Coming Home From Study Abroad

During the Spring 2014 semester, I was studying abroad in South Korea and writing about my experiences on Her Campus USFSP. My semester abroad finished in June but my blog entries ended in May. I didn’t get to post a final entry about coming back from South Korea since the semester ended early at my home university. Now, I can write the entry I wanted to post and explain how I dealt with reverse culture shock and a few other things I went through.

Before I left South Korea, I went to a huge K-Pop concert called Dream Concert in June. My roommate and I managed to buy VIP tickets, which were expensive but worth it. We had great seats to see our favorite groups perform. 

The following week I signed up to visit a Korean broadcasting company called Arirang. The company aired a show called Simply K-Pop that was very foreign-friendly. Their audiences were mostly foreigners visiting South Korea and it gave them the opportunity to see K-pop groups up close. The show only airs every other week so I was running out of time to sign up. I was waiting for my favorite K-Pop group, U-KISS, to be scheduled to perform. Once the announcement went out, I immediately signed up and managed to get a ticket to go. 

Aside from seeing U-KISS very close, it was interesting to be at Arirang and see how broadcasting works. I was able to see that performances were recorded more than once and the groups can’t stay long to greet their fans. They only have enough time to thank them before they have to leave. We weren’t allowed to use our phones to take pictures, which is common for many Korean broadcasting companies.

This might be hard to believe, but my roommate and I went to a café that was owned by one of the members of the popular K-Pop group, Super Junior. Super Junior is her favorite group so she wanted to go to the café. However, we never expected to see one of the members visiting the café. We met Yesung of Super Junior, who was on active military duty and visiting his parents at the café. We only have the memories of shaking his hand and awkwardly talking to him in English because we weren’t allowed to take pictures.

When it got closer to the move-out date, I couldn’t wait to get home. I wanted to leave Seoul as soon as possible because there was nothing more I could visit and I missed my family. It was hard being away for four months since I’m close to them. I was excited to leave but later I realized I would end up missing Seoul.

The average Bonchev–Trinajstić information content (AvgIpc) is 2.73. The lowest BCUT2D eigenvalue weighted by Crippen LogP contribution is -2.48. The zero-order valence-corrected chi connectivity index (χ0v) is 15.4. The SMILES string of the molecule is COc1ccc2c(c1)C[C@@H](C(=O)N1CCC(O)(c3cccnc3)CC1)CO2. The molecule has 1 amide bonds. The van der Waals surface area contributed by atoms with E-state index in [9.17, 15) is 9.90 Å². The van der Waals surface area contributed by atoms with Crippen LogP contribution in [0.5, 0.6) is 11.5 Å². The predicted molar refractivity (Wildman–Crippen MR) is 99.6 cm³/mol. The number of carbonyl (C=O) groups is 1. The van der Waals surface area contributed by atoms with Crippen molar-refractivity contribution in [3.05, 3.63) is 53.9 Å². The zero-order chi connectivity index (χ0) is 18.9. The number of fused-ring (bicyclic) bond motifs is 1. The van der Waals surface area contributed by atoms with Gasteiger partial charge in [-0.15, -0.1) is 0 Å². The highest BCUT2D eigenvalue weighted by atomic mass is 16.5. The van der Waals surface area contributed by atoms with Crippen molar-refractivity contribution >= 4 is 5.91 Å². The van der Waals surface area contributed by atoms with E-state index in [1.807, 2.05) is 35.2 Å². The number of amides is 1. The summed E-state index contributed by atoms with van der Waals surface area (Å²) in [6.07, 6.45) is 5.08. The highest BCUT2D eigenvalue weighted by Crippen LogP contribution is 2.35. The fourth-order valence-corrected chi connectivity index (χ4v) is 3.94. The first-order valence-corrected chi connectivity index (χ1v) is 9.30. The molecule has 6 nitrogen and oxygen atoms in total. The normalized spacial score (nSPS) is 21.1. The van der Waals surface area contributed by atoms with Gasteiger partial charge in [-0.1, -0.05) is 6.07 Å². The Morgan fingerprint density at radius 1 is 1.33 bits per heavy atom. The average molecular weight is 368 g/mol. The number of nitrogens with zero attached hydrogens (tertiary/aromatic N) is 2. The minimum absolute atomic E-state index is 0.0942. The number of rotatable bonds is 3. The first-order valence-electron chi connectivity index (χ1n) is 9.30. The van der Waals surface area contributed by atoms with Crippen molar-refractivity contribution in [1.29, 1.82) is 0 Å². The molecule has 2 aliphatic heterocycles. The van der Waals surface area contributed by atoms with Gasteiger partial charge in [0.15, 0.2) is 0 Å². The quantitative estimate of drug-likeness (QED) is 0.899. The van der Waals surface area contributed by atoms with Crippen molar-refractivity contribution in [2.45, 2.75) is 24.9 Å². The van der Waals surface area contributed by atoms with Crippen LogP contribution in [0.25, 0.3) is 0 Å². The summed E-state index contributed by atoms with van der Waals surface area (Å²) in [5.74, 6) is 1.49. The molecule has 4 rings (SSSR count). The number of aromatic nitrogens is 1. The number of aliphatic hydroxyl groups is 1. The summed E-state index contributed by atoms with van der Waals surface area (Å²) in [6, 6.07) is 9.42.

The flight home was very long. It was almost 26 hours, flying from Seoul, San Francisco, Newark, and Tampa. By the end of the flights, my legs swelled up from either the lack of movement or the air pressure. I saw my family at the airport and it felt so good being home. The familiarity was something I missed while I was abroad. I could understand the language, drive my car instead of using the subway, and see my pets at home.

My first experience with reverse culture shock was my expectation about going home. I expected everything to be the same as I left it but it turned out things changed. I had two dogs before I left and I came back to find out one of them had run away, so I was down to one pet and it was very hard coping with that. I was expecting to be greeted by both dogs but unfortunately I wasn’t.

Another reverse culture shock stage was the euphoria of returning home. It varies from individuals but the basic understanding of it would be the excitement of going home and expecting your friends and family to listen to all your study abroad stories. My family showed patience listening to my stories but I knew it was getting old. This could cause frustration and misunderstandings but it passes with time and you learn to bring it up once in a while. 

The feelings of frustrations after returning home transitioned to another stage of reverse culture shock where I felt less independent at home than I was in South Korea. Some students who studied abroad might feel the same thing or they unknowingly start criticizing Western culture. I admit I said some things I liked better about South Korea than the U.S.

The good thing was that I moved on and reached the last stage of reverse culture shock, which was acceptance and readjustment to life at home. Everything started to fall back into place but it wasn’t the same as how I left it. I have a new attitude about South Korea and an understanding of their culture and lifestyle. It was something completely new to me but I learned to use the positive aspects of my experience to my home life.

I have moments where I want to return to South Korea because I miss the sights, the nightlife, and being immersed in a culture different from my own. I don’t think I could live there for another four months but I would love to visit South Korea again for a week or two. I feel like I regret not exploring more when I had the chance and I want to make it up by going back.

The friends I made aboard and the adventures I had will always be amazing memories for me. It is a great experience studying abroad and I hope some of you consider trying it out for a semester. Now I can properly end my study abroad posts.